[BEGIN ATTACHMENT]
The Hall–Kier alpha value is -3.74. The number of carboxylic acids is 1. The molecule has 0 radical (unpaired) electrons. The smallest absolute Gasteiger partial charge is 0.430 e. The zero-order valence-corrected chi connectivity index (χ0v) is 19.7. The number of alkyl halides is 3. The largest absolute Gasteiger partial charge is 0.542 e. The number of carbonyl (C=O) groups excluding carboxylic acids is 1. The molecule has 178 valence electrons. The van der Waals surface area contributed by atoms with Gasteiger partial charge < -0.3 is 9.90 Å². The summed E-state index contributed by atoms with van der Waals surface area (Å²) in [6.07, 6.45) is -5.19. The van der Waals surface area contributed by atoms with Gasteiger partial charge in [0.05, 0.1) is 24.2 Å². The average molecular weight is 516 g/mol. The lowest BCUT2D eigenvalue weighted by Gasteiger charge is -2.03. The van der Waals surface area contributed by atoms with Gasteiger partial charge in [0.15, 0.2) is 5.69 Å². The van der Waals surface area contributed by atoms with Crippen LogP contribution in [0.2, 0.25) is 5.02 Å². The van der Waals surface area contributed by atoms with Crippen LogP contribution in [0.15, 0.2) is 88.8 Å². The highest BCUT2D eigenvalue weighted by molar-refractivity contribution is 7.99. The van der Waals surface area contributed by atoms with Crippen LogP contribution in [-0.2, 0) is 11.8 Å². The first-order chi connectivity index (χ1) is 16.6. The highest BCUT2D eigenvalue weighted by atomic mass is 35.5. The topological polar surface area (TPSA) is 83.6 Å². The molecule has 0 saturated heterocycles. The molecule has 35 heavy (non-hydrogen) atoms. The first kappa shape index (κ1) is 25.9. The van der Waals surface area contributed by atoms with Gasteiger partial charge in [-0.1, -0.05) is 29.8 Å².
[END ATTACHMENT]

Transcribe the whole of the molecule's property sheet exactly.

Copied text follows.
The Hall–Kier alpha value is -3.74. The number of carboxylic acids is 1. The molecule has 0 radical (unpaired) electrons. The smallest absolute Gasteiger partial charge is 0.430 e. The zero-order valence-corrected chi connectivity index (χ0v) is 19.7. The number of alkyl halides is 3. The largest absolute Gasteiger partial charge is 0.542 e. The number of carbonyl (C=O) groups excluding carboxylic acids is 1. The molecule has 178 valence electrons. The van der Waals surface area contributed by atoms with Gasteiger partial charge < -0.3 is 9.90 Å². The summed E-state index contributed by atoms with van der Waals surface area (Å²) in [6.07, 6.45) is -5.19. The van der Waals surface area contributed by atoms with Gasteiger partial charge in [0.05, 0.1) is 24.2 Å². The average molecular weight is 516 g/mol. The lowest BCUT2D eigenvalue weighted by Gasteiger charge is -2.03. The van der Waals surface area contributed by atoms with Gasteiger partial charge in [0.15, 0.2) is 5.69 Å². The van der Waals surface area contributed by atoms with Crippen LogP contribution in [0.2, 0.25) is 5.02 Å². The van der Waals surface area contributed by atoms with Crippen LogP contribution in [0.15, 0.2) is 88.8 Å². The highest BCUT2D eigenvalue weighted by molar-refractivity contribution is 7.99. The van der Waals surface area contributed by atoms with Crippen LogP contribution in [-0.2, 0) is 11.8 Å². The first-order chi connectivity index (χ1) is 16.6. The highest BCUT2D eigenvalue weighted by atomic mass is 35.5. The topological polar surface area (TPSA) is 83.6 Å². The molecule has 0 saturated heterocycles. The molecule has 35 heavy (non-hydrogen) atoms. The first kappa shape index (κ1) is 25.9. The van der Waals surface area contributed by atoms with Gasteiger partial charge in [-0.1, -0.05) is 29.8 Å².